Barcelona midseason review: 8/10

Posted by Francesc Tomas

Javier Soriano/AFP/Getty ImagesNew boss Gerardo Martino has led Barcelona to the top of the La Liga table and into the Champions League round of 16.

After the forced departure of Pep Guardiola's successor, Tito Vilanova, due to a devastating cancer relapse, Barcelona was faced with a huge dilemma: who to appoint as the new manager of the most successful generation of players in club history.

Surprisingly to most, the virtually unknown Gerardo Martino was given the responsibility. Sure, the 51-year-old Argentinian had shown his worth by leading Paraguay to the World Cup finals and Newell's Old Boys to the Argentinian Torneo Final championship, but to be honest, the prospect of coaching the Blaugranas was certainly going to be his greatest challenge to date.

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If we analyse the results achieved by the club since "El Tata" took over, it is clear that the Catalans should be satisfied: a total of 27 matches played in all competitions with a balance of 21 wins, four draws and only two defeats, scoring 73 goals and conceding 18 times in the process.

Under Martino's guidance, Barcelona have led La Liga from the start and are currently level on 46 points with Diego Simeone's impressive Atletico de Madrid and five ahead of archrivals Real Madrid. As for the Champions League, the Blaugranas qualified for the knockout stages after winning Group H and are already gearing up for their upcoming clash against Manchester City in February.

Despite all the positives described above, there is still a considerable number of Cules out there who aren't totally pleased with Martino. In their eyes, the fact that his Barcelona doesn't always stick to the club's traditional, patient passing approach is little short of sacrilege. His direct, no-nonsense personality during news conferences has also raised a few eyebrows within the Catalan media, more used to Guardiola's gentle, almost philosophical words in recent years.

Personally, I am delighted with the job Martino is carrying out at the Camp Nou so far. The heavy defeat against Bayern Munich in the Champions League semifinals in May showed that, however successful the huge focus on possession may have been in the past, a more direct approach was needed. Throwing some long and through passes in the mix has definitely helped to make the Catalans' attack less predictable -- a much-needed evolution is certainly underway.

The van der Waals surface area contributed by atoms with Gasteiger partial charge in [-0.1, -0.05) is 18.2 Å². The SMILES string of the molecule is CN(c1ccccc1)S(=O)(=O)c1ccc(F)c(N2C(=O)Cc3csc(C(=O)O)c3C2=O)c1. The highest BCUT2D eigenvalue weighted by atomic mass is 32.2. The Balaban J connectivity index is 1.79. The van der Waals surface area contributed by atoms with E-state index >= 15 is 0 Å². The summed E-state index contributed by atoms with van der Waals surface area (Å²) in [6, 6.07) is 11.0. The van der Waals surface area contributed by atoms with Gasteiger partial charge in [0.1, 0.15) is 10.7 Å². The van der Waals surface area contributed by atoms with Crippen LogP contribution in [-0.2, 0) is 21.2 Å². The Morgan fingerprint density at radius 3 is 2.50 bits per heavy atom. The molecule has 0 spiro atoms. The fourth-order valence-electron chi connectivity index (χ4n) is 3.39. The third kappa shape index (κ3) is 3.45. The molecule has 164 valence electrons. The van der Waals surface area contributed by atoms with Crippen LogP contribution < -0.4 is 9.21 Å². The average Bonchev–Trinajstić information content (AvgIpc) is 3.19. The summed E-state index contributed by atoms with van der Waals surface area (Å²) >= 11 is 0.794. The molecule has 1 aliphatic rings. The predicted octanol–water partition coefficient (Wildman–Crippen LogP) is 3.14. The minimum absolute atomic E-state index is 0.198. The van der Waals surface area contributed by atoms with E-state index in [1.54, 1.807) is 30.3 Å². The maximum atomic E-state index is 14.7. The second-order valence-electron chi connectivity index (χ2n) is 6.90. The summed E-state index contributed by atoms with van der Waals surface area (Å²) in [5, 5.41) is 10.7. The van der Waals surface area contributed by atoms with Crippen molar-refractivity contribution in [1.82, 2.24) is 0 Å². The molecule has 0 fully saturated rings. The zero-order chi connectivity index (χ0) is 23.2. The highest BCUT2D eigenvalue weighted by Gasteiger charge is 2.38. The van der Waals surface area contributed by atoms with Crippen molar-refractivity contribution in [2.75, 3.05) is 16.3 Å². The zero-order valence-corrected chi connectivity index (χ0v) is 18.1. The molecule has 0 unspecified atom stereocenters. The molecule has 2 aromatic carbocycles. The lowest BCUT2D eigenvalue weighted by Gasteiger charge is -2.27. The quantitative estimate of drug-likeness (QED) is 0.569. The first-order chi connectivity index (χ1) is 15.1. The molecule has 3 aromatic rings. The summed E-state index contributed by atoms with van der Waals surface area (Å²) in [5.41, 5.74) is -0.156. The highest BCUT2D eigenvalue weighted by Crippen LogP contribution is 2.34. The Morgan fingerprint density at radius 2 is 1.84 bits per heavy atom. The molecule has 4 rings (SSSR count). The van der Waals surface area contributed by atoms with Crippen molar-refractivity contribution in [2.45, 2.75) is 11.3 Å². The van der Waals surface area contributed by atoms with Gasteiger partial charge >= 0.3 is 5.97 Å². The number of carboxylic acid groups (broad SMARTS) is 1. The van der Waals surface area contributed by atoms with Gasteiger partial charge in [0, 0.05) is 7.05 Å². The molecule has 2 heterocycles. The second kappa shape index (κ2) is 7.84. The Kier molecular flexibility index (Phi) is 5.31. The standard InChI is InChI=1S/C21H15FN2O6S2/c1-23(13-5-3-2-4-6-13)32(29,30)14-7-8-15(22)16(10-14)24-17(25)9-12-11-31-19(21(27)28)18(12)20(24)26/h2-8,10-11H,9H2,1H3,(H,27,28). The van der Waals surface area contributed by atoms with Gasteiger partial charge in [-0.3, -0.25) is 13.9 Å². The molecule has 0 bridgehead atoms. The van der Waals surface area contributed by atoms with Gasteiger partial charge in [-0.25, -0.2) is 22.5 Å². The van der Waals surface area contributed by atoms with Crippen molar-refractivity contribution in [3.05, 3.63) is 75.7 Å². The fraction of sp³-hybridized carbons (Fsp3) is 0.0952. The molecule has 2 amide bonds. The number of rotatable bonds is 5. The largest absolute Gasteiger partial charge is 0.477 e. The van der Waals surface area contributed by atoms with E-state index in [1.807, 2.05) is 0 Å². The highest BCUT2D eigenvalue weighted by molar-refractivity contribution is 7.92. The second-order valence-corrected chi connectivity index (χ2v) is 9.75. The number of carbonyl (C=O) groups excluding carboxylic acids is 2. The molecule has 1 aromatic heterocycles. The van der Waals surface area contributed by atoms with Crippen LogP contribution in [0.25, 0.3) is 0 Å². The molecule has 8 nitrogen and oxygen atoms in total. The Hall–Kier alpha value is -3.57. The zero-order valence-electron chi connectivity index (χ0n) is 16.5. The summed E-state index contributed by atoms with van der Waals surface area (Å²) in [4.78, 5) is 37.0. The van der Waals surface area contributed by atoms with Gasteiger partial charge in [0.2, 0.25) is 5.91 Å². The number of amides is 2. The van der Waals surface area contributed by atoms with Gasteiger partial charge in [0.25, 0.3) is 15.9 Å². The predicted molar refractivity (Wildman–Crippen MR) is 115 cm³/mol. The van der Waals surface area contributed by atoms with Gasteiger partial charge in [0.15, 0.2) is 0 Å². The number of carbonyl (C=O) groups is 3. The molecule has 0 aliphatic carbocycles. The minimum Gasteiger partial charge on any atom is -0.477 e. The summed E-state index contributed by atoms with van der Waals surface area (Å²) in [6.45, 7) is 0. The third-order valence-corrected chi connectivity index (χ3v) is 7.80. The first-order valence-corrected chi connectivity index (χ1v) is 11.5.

Defensively, the whole team is showing a more decisive attitude towards recovering control of the ball when dispossessed, although more work needs to be done to reach their former level. Defending set pieces is still a weakness that the manager is trying to solve. In my opinion, this point will continue to hurt the team until the board finally signs the world-class centre-half this squad has been craving for far too many years but, regrettably, I don't quite trust the current president to complete any transfers in the near future.

Martino has established a strict rotation policy which, quite frankly, many of his key players dislike with a passion, as they haven't enjoyed as much playing time they would have hoped for until this point. However, I strongly believe that the manager is right: Ensuring that more veteran members of the team reach the decisive stages of the season (April-May) in optimal physical condition is essential to achieve the success that Cules are so desperate for.

The arrival of Neymar has definitely given Barca the edge they were missing last season, a fresh alternative up front to the ever-present Lionel Messi. The Brazilian youngster has made a huge impact (especially during La Pulga's absence due to injury) and has already become a crowd favourite thanks to his dynamism, confidence and relentless effort to make his teammates better.

Players including Alexis Sanchez, Cesc Fabregas and Pedro Rodriguez have also responded to Martino's confidence with a considerable number of goals and assists thus far. If the manager can find a way for his attacking players to make a similarly positive contribution once Messi returns in early January, the Catalans' chances of conquering further silverware this season will certainly be boosted enormously.

Full credit must be given to a manager who has taken virtually no time to adapt to a new city, squad, league and footballing tradition. His honest, up-front approach while trying to put his own spin on Barcelona's successful model is certainly helping him along the way. The players' attitude towards these changes is also to be applauded and admired.

Doubters are likely to look back to Guardiola's glorious era and shake their heads in disbelief at times but, hand on heart, it was time for the Blaugranas to move on and make slight tweaks if they were serious about reaching the very top of world football once again.

Keep up the good work, Barca!

PS: On a personal note, I would like to thank all of those who take their time to regularly read and comment on this column, making it one of the most popular discussion platforms for Barcelona supporters around the world.

Merry Christmas and Happy New Year to you -- Looking forward to an even better 2014!

147,000 Cules follow Francesc Tomas at @TomasESPN and Barcablog Facebook for news and opinion notes on Barcelona.

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